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Sunday, April 16, 2017

Grant, Sound Money And Human Suffering

Learning Lessons from the Past

In my previous post on General Grant (general-grant-and-mark-twain-greenbacks.html), I was referring to a biography of Grant I had just read. There are a lot of lessons to learn from the Civil War era, and the Grant administration about what to do and what not to do to nurture and sustain an economy.

What Grant Did Right and What he did wrong

These posts are not an attack on Grant. Both I and the author of the book are sympathetic to grant. But on the issue of how to regulate and control our money supply and prevent or deal with depressions, Grant was in the wrong. The author concedes that Grant himself, in 1873, felt regret even as he took actions that were inimical to dealing with the suffering caused by the panic of 1873. In Grant's defense, the leading men of his time were "hard money" men who would have preferred that the only money available to the general public would be coins. And they were offering him advice. These men rightly distrusted private bank notes, but they also generalized that distrust to greenbacks and fiscal or monetary measures to deal with the business cycle.

Grant And Panic of 1873

The New York Times writes on how the proximate causes of the panic lay in lack of banking reserves forcing banks into panics and closures. But the subtext of the panic of 1873 was that Grant wanted "Sound Money" and was determined to get a money backed by Gold Specie. Grant insisted the USA "pay its debts in gold", not gold and silver, which were "still legal specie."

Congress and many ordinary folks begged to differ.

"On April 14, 1874, Congress passed an inflation bill that would increase the nation's money supply by $100 million."

Grant had insisted on a specie backed currency. Nick Sacco writes:

"Grant feared that passage of the bill would lead to future efforts to print even more inflationary greenbacks. S.B. 617, according to Grant, “is a departure from the principles of finance, national interest, the nation’s obligations to creditors, Congressional promises, party pledges (on the part of both political parties), and of personal views and promises made by me in every annual message sent to Congress and in each inaugural address.” The nation would ride the course and stay on the gold standard." [Sacco]

Now Grant faced a problem. Investment in the economy had mostly been funneled into building railroads on Credit, and this led to speculation and privateering under the "Credit Mobilier of America" company, who essentially looted railroad construction contracts while bribing Congress. The failure of the Credit Mobilier led to the panic of 1873 right at the beginning of his second term. The economy tanked.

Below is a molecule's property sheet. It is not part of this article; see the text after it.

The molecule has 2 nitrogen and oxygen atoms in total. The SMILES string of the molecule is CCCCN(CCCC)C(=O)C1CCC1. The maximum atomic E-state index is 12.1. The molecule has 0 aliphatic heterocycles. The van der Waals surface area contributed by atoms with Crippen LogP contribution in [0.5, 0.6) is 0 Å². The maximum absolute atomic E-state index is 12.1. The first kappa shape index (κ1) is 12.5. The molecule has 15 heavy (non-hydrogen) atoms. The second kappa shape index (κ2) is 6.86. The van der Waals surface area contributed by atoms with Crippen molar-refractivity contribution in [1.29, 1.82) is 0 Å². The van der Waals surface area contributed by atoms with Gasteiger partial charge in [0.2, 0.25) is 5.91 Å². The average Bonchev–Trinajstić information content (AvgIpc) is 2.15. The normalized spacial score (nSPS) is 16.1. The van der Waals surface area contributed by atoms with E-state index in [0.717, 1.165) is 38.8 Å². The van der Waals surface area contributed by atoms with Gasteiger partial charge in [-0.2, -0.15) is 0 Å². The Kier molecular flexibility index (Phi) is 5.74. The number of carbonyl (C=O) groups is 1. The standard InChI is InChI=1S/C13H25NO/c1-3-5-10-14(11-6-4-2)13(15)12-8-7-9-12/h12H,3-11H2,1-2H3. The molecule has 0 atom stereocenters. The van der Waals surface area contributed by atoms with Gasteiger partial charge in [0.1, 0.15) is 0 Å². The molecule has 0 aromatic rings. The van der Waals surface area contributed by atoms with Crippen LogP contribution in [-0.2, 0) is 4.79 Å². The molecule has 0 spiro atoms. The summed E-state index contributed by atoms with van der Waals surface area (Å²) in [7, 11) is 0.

Grant was buffeted by folks who wanted "soft money" solutions -- print Greenbacks. And folks who wanted hard money solutions. Treat the national economy like it was a household account. Grant "understood the plight of struggling western farmers who begged him to release greenbacks into the economy. Other farmers advocated for not increasing the greenback supply. He opted for stabilizing the money supply. In April 1874 Grant vetoed a fiscal spending bill that might have put people back to work as a "departure from true principles of finance, national interest, national obligations to creditors, Congressional promises, party pledges..." This caused untold suffering. But did protect the money supply.

I was going to make this a longer post, but then I realized that his idea of "clearing houses" was a dead end. He needed a means to regulate the private banks, regulate the currency and fiscal tools for managing the economy. But I'm not sure he even understood the problem So I'm going to stop here. Greenbacks were a very successful currency. That is probably why they were opposed. Too much untaxed money in the wrong hands drove the recession. Probably Henry George's Progress and Poverty was inspired by observing the Grant era and earlier ones.>
Chicago Tribune on Veto message: []

Further Reading and Previous Posts

Post from a long time ago on Credit Mobilier & Hannah Arendt:
Scam and SNAFU []
Irving Fisher
Irving Fisher and his outlines of a solution
First Post on Stamp Scripts & Irving Fisher
Second Post on Stamp Scripts: []
Readings on Money
Actual Book; "Money, Whence It Came, Where It Went, c1975"
Keynesian Economics and Roosevelt
Hamilton On Money
Franklin on Money
This guy Gary North, claims that the famous franklin quote is bogus []
But Franklin's speech to Parliament refutes any idea that Franklin accepted Parliament's authority to prohibit paper money:
Attributes of a Virtuous Commonwealth
Commonwealth According to Locke"
The Concept of Commonwealth as antidote to Tyranny
Why Social Programs are an Investment

Our Common Plank Ideas

The Bogus Wall Street Article "Price Tag of Bernie Sanders’s Proposals: $18 Trillion":
Derivative Business Insider Article:
Robert Reich's Article:
Forbes: Can America Afford Sanders' Agenda? by John T. Harvey:
Quantum of Power by Arslan Ibrahim
I started this post back in September 28, 2015 as part of a review of the book "Innocent Fraud" and some reading I'd done on James Galbraith and Irving Fisher. I was intending to finish it as a pseudo academic work pointing to the evils of aristocracy and what to do about them. But then we elected Donald Trump.

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